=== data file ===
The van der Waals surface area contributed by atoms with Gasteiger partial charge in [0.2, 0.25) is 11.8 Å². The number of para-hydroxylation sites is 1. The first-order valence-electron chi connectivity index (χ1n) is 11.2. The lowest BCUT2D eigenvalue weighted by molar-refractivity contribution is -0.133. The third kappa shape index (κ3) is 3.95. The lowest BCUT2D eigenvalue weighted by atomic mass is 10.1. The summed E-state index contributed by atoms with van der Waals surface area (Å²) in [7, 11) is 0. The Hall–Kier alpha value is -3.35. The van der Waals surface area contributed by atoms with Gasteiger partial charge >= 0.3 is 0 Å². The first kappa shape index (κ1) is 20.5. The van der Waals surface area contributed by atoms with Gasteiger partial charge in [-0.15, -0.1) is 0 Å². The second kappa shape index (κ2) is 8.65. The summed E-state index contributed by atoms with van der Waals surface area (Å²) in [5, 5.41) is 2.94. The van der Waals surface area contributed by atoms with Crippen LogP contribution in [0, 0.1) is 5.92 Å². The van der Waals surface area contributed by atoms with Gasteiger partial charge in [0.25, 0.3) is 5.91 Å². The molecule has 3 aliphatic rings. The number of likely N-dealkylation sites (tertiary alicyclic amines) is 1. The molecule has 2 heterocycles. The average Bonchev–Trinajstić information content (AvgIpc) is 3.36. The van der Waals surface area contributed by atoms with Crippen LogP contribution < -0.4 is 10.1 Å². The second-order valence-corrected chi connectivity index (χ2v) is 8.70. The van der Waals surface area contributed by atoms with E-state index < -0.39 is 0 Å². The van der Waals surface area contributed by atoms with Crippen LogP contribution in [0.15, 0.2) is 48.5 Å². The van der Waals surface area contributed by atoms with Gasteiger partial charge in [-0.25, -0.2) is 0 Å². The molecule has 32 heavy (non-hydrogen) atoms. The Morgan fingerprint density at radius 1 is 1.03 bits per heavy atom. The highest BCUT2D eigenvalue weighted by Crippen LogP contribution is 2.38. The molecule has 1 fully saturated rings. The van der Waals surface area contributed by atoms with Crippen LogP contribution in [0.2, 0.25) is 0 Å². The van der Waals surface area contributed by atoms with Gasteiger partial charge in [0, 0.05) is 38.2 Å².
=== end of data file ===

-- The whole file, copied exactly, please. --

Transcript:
The van der Waals surface area contributed by atoms with Gasteiger partial charge in [0.2, 0.25) is 11.8 Å². The number of para-hydroxylation sites is 1. The first-order valence-electron chi connectivity index (χ1n) is 11.2. The lowest BCUT2D eigenvalue weighted by molar-refractivity contribution is -0.133. The third kappa shape index (κ3) is 3.95. The lowest BCUT2D eigenvalue weighted by atomic mass is 10.1. The summed E-state index contributed by atoms with van der Waals surface area (Å²) in [7, 11) is 0. The Hall–Kier alpha value is -3.35. The van der Waals surface area contributed by atoms with Gasteiger partial charge >= 0.3 is 0 Å². The first kappa shape index (κ1) is 20.5. The van der Waals surface area contributed by atoms with Gasteiger partial charge in [-0.15, -0.1) is 0 Å². The second kappa shape index (κ2) is 8.65. The summed E-state index contributed by atoms with van der Waals surface area (Å²) in [5, 5.41) is 2.94. The van der Waals surface area contributed by atoms with Crippen LogP contribution in [0, 0.1) is 5.92 Å². The van der Waals surface area contributed by atoms with Gasteiger partial charge in [0.25, 0.3) is 5.91 Å². The molecule has 3 aliphatic rings. The number of likely N-dealkylation sites (tertiary alicyclic amines) is 1. The molecule has 2 heterocycles. The average Bonchev–Trinajstić information content (AvgIpc) is 3.36. The van der Waals surface area contributed by atoms with Crippen LogP contribution < -0.4 is 10.1 Å². The second-order valence-corrected chi connectivity index (χ2v) is 8.70. The van der Waals surface area contributed by atoms with E-state index < -0.39 is 0 Å². The van der Waals surface area contributed by atoms with Crippen LogP contribution in [0.15, 0.2) is 48.5 Å². The van der Waals surface area contributed by atoms with Gasteiger partial charge in [-0.25, -0.2) is 0 Å². The molecule has 32 heavy (non-hydrogen) atoms. The Morgan fingerprint density at radius 1 is 1.03 bits per heavy atom. The highest BCUT2D eigenvalue weighted by Crippen LogP contribution is 2.38. The molecule has 1 fully saturated rings. The van der Waals surface area contributed by atoms with Crippen LogP contribution in [0.2, 0.25) is 0 Å². The van der Waals surface area contributed by atoms with Gasteiger partial charge in [0, 0.05) is 38.2 Å².